BAD NEWS MONDAY: Corporate Defendant Must Produce Enormous Amount of Financial Information After Losing Its Motion for Protective Order for 30(b)(6) Notice Deposition.

Imagine you’re a corporate TCPA defendant who is required to produce a MASSIVE amount of information concerning your corporation’s financial affairs to the other side, very early in the case — none of which is likely proportional to the needs of the case.

Well, in Powell v. H&R Accounts, Inc No. 7:22-cv-1052-TMC, 2022 WL 16859774 (D.S.C. Nov. 10, 2022), the court found that defendant failed to carry its burden of establishing that a protective order was appropriate here — leaving the corporate Defendant — H&R — to provide testimony related to the following topics:

  • Defendant’s sharing of resources, facilities, or employees with Meduit, or the extent to which Defendant and Meduit have, or have had, common resources, facilities, or employees.
  • The contracts or agreements between Defendant and Meduit concerning Defendant’s calling practices, including any amendments or addendums.
  • Each transfer or exchange of cash from Defendant to Meduit—or a bank account associated with Meduit.
  • Each transfer or exchange of cash from Meduit to Defendant—or a bank account associated with Defendant.
  • The total amount of cash transferred from Meduit to Defendant—or a bank account associated with Defendant.
  • The total amount of cash transferred from Defendant to Meduit—or a bank account associated with Meduit.
  • Whether the cash transfers identified in Topic Nos. 52 and 53 were (1) transferred for payment of shared expenses; (2) transferred for payment of debt; or (3) the transfer of retained earnings or profit sharing.

YIKES!

Backing up to how defendant got here: Plaintiff Powell brought a TCPA class action against defendant H&R Accounts, Inc. and later amended her complaint bring in Meduit Group, LLC, alleging Meduit is the parent company of H&R. Powell asserts that Meduit was vicariously liable for the calls at issue made by H&R. (Interesting choice on H&R’s part to not oppose the motion to amend the complaint).

Powell served a Rule30(b)(6) deposition notice on H&R including 54 topics – and the 11 topics above which relate to Meduit. The FRCP 30(b)(6) rules permits a party to notice the deposition of a corporation but the notice must describe with reasonable particularity the matters for examination. The corporation “must then designate one or more officers, directors, or managing agents, or designate other persons who consent to testify on its behalf; and it may set out the matters on which each person designated will testify.” Fed. R. Civ. P. 30(b)(6).  Additionally, Rule 30(b)(6) states the corporation designee “must testify about information known or reasonably available to the organization.” The intention and nature of this rule is to designate a corporate witness that will take reasonable steps to acquire the information of the corporation and testify to it.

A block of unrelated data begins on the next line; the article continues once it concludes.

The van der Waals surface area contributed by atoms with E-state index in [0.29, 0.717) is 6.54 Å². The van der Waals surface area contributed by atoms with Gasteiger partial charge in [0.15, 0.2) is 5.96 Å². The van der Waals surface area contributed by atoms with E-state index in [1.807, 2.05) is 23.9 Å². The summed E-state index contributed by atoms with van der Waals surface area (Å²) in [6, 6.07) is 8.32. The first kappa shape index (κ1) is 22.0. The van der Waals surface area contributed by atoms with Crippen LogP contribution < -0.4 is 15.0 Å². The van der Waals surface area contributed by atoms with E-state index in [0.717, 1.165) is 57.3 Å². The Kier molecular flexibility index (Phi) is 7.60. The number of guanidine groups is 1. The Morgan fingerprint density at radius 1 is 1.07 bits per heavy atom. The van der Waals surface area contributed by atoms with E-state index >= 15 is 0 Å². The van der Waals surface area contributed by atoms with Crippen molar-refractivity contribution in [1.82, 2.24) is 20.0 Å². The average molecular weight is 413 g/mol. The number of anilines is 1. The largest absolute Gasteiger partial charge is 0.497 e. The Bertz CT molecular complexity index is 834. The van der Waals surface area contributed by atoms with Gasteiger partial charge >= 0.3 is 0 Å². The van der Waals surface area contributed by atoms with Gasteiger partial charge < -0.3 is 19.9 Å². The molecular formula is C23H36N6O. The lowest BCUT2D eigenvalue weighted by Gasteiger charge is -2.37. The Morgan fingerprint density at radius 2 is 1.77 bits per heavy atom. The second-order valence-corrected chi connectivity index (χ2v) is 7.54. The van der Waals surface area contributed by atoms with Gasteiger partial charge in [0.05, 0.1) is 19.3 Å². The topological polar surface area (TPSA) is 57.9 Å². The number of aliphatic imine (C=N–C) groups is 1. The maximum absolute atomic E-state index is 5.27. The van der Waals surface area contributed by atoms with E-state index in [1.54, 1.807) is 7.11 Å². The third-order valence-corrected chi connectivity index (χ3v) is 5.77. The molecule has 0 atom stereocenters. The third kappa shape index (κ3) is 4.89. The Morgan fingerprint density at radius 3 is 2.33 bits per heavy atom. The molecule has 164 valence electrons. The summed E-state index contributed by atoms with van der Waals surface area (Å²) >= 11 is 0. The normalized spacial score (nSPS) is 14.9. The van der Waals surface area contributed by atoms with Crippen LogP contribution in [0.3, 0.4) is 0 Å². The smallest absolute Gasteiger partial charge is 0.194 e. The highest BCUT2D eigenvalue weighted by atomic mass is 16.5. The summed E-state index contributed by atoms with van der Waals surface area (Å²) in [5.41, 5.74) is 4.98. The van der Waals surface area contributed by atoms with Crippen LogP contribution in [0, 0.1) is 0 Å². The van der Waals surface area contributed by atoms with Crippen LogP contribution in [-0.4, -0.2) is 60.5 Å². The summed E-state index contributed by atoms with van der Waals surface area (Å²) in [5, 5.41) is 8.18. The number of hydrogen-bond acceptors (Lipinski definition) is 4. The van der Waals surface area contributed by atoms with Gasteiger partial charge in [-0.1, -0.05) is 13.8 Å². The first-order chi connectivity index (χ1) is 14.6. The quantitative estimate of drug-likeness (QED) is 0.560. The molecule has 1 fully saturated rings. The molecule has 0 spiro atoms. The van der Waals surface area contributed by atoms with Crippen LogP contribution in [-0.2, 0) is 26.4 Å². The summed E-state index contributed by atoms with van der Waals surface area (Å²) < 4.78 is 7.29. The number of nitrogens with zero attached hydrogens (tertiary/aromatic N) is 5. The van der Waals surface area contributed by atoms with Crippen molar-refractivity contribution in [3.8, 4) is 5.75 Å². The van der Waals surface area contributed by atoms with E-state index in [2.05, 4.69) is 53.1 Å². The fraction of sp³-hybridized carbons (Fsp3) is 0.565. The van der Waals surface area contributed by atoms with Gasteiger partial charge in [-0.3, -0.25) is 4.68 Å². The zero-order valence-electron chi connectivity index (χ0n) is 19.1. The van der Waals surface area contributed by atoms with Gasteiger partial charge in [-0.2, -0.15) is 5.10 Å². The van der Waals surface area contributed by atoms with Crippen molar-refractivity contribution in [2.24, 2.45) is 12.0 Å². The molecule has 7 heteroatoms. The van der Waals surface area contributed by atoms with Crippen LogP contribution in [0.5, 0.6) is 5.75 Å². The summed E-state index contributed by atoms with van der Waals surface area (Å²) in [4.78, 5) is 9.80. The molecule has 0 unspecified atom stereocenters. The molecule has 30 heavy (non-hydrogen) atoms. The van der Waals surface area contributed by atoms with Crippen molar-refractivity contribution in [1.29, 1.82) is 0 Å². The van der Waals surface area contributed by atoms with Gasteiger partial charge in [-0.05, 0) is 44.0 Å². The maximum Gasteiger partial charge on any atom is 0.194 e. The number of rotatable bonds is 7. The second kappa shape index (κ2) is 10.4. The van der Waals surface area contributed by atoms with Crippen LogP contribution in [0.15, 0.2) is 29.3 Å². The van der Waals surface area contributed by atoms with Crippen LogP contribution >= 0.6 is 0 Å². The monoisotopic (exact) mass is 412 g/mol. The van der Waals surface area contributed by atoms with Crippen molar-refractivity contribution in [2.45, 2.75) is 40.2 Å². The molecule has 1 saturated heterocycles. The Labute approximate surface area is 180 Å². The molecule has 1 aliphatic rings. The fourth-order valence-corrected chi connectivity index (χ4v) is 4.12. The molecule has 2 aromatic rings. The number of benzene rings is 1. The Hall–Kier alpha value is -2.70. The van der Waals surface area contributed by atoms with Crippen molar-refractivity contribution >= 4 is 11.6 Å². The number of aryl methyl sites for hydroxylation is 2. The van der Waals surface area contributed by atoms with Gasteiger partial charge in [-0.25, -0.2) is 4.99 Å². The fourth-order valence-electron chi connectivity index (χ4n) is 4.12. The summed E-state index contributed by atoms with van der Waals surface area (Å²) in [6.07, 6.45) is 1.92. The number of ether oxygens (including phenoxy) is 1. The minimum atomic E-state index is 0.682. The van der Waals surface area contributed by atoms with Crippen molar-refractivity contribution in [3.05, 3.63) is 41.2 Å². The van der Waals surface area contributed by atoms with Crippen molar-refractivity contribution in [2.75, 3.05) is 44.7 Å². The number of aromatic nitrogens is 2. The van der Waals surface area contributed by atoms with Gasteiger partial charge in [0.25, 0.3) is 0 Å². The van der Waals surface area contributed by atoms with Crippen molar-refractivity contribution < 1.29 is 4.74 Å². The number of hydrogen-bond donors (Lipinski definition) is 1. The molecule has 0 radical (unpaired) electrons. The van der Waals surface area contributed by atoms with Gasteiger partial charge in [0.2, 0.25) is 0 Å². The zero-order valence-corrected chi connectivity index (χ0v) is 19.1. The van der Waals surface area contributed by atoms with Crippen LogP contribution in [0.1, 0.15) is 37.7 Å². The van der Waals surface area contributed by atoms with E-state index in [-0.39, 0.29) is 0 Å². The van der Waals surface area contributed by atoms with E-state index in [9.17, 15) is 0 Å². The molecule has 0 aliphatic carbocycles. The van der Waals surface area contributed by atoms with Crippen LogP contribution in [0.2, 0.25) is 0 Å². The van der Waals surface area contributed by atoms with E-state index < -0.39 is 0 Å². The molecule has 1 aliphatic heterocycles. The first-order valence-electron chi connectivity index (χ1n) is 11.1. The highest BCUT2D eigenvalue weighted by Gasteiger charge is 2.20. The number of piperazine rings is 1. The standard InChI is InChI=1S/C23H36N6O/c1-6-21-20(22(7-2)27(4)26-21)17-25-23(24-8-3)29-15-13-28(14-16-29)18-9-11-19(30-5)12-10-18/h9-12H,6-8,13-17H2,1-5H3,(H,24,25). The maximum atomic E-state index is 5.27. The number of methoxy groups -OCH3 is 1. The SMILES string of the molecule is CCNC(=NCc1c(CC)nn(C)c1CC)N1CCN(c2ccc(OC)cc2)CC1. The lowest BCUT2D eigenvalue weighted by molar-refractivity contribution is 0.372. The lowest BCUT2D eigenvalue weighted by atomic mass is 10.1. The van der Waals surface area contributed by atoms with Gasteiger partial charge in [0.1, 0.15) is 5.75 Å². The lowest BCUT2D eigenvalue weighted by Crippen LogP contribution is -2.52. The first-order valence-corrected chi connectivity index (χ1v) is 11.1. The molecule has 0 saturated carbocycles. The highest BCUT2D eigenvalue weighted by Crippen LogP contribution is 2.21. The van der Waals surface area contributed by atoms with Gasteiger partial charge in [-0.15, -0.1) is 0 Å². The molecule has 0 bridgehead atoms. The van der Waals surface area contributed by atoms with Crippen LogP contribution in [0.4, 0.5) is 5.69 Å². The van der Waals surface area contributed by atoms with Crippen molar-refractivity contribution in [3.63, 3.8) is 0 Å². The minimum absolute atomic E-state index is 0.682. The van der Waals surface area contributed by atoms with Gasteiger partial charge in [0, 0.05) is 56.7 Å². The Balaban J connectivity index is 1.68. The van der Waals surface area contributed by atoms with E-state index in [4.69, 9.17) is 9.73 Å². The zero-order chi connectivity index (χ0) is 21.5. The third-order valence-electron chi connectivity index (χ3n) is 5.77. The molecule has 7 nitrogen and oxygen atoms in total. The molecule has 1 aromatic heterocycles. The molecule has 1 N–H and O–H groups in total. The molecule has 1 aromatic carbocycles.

H&R first objected to its 30(b)(6) designee having to testify about information held by Meduit and cited to authority suggesting “discovery requests to a subsidiary about its parent [company] are improper because the subsidiary does not control the parent.” The Powell Court quickly rejected this argument and noted that the authority relied upon by H&R involved a situation where the subsidiary did not have control over the information sought – instead its parent company did. H&R failed to state it did not have access or control over the information sought and noted the H&R designee only needs to testify regarding “information known or reasonably available to the organization,”

Next, H&R argued the Meduit deposition topics were not proportional to Powell’s litigation needs. H&R argued that because it intends to file a motion to dismiss the amended complaint as to Meduit for failure to state a claim, the notice to Mediuit is not proportional to what is at dispute. The court made short work of this argument as premature and speculative. (Again, why didn’t H&R oppose the motion before the court granted Powell leave to amend?).

Lastly, H&R argued the following Meduit deposition topics were “not even minimally relevant” and did not relate to establishing Meduit’s control over H&R for purposes of vicariously liability:

In response, Powell argued that vicarious liability under the TCPA is governed by federal common law of agency and these topics seek information in H&R’s control relating to the relationship between H&R and Meduit, concerning H&R’s calling practices.

In agreeing with Powell, the court held the topics in question sought relevant information that is reasonably calculated to lead to the discovery of admissible evidence.

Consequently, H&R is forced having to produce information to the above massively overbroad request regarding its financial affairs with Meduit.

As every TCPA class defense lawyer know, one of the most common tactics of the Plaintiff’s bar is to serve overly broad boilerplate demands to pressure defendants into settling. That is why it is SO critical to take discovery demands seriously and draft proper non-boilerplate objections that specifically addresses the call of each and every topic.

The Powell case is another reminder that strategic motion practice and asserting well-framed objections is A MUST to defeating TCPA class actions and a poor defense strategy can derail the course of litigation.

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